Network security

Scot L. Harris webid at
Thu Jun 10 15:37:17 UTC 2004

On Thu, 2004-06-10 at 04:37, Chadley Wilson wrote:
> Hello friends,
> My network with approx 300 users is routed to the internet through a
> proxy and firewall, we have a DNS server and PDC Server.
> It is a winXplease network.
> With a linux PC connected -
> What tools would you suggest I could use for the following:
> 1) Track an internal PC running a sniffer of some sort, obtain its ip
> and mac address, then stop it sniffing and maybe kick it off the
> network.

The bad news is this would be very difficult to detect.  The good news
is if you are using switches sniffing on your network becomes almost
impossible.  In a switched network you would need access to the switch
to configure mirroring of all or selected ports to the port the sniffer
is attached to.  So do a periodic examination of your switches to make
sure they have not been compromised and that port mirroring has not been
configured.  If you find something that does not make sense then disable
that port on the switch and hunt down the device.  

Also make sure your switches are not vulnerable to arp flooding.  (this
is a method some older switches can be attacked to get them to send all
packets to all ports.)   Most newer switches will not have this problem.

I would also suggest you maintain a list of systems attached to your
network and use something like arpwatch to see when a new device is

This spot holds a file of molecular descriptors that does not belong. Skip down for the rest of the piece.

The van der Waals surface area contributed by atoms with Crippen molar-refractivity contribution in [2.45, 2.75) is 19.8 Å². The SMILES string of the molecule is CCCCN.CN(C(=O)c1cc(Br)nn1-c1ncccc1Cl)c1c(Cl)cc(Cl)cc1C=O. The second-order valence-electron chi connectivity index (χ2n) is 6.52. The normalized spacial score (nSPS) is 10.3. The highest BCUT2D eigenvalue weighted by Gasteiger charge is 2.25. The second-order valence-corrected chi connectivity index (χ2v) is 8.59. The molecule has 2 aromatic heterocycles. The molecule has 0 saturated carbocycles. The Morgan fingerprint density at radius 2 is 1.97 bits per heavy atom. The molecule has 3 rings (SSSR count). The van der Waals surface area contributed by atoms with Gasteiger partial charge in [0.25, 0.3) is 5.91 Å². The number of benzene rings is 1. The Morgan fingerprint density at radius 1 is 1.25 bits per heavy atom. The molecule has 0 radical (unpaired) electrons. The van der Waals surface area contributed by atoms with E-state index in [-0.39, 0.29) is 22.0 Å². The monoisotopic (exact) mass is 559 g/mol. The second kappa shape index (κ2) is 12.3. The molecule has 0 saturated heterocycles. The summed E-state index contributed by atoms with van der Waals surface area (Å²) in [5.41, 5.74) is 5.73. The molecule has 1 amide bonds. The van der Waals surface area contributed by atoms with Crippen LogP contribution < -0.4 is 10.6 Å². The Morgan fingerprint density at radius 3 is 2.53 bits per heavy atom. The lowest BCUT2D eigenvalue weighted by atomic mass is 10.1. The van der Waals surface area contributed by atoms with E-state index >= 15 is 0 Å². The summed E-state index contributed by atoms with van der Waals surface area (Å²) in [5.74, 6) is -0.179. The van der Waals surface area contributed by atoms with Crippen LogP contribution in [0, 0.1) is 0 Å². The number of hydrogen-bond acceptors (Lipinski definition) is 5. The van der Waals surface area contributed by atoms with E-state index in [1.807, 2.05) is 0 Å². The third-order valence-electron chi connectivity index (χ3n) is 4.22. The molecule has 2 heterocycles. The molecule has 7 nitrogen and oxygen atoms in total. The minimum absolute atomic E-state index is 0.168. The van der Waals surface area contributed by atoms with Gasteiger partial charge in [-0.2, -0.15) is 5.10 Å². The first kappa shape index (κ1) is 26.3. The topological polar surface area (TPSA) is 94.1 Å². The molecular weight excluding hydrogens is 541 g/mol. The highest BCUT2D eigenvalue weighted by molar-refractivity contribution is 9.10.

connected to the network.  This will give you a heads up if someone
attaches a new device to your network.  

You may also want to run a network management tool such as Openview,
nagios, opennms, big brother, or even cheops.   (I don't really consider
cheops as a network management tool but it will give you a picture of
your network and the devices connected.)  Periodic nmap scans of your
network will also give you a way to pickup up anything new or different
that has been added as well as alert you to any open ports on systems
that should not be there.
> 2) Be alerted when someone tries to sniff from outside, trace him and
> obtain his details or ISP details.

You won't see someone trying to sniff your network from outside, they
will probe it.  You will want to run some IDS software on your firewall
such as snort to try to catch activity like that.  Plus look at your
firewall log files for unusual activity.  The problem here is that
probes of your network will use various methods to obscure the fact that
you are being probed.  

The best defense here is to probe your own network regularly from
outside and make sure all unused ports/services are shutdown or in
stealth mode.  Most likely you will need to have certain ports open such
as SMTP, HTTP, HTTPS, DNS, and possibly a few others but not many more
than that.  You can use to run a quick scan of your
firewall to give you and idea of what is open.  Better yet setup your
machine at home with nmap and run your own scan of your Internet

That said, probably your biggest issues are going to be making sure you
have virus protection on your email server and clients and that your
main firewall is secure along with any servers in your DMZ that provide
services directly to the Internet.  Put tripwire on the servers as part
of your IDS protection and run backups, lots of backups!

> I am terribly new to security, please teach me!
> -- 
> ******************************************************************
> Chadley Wilson
> Soon 2 B RHCE
> Linux Rocks
> Welcome to my world.
> Enjoy the adventures of Linux 
> ***************************************************
> Linux is easy, lazy people critise, curse and fail.
Scot L. Harris <webid at>

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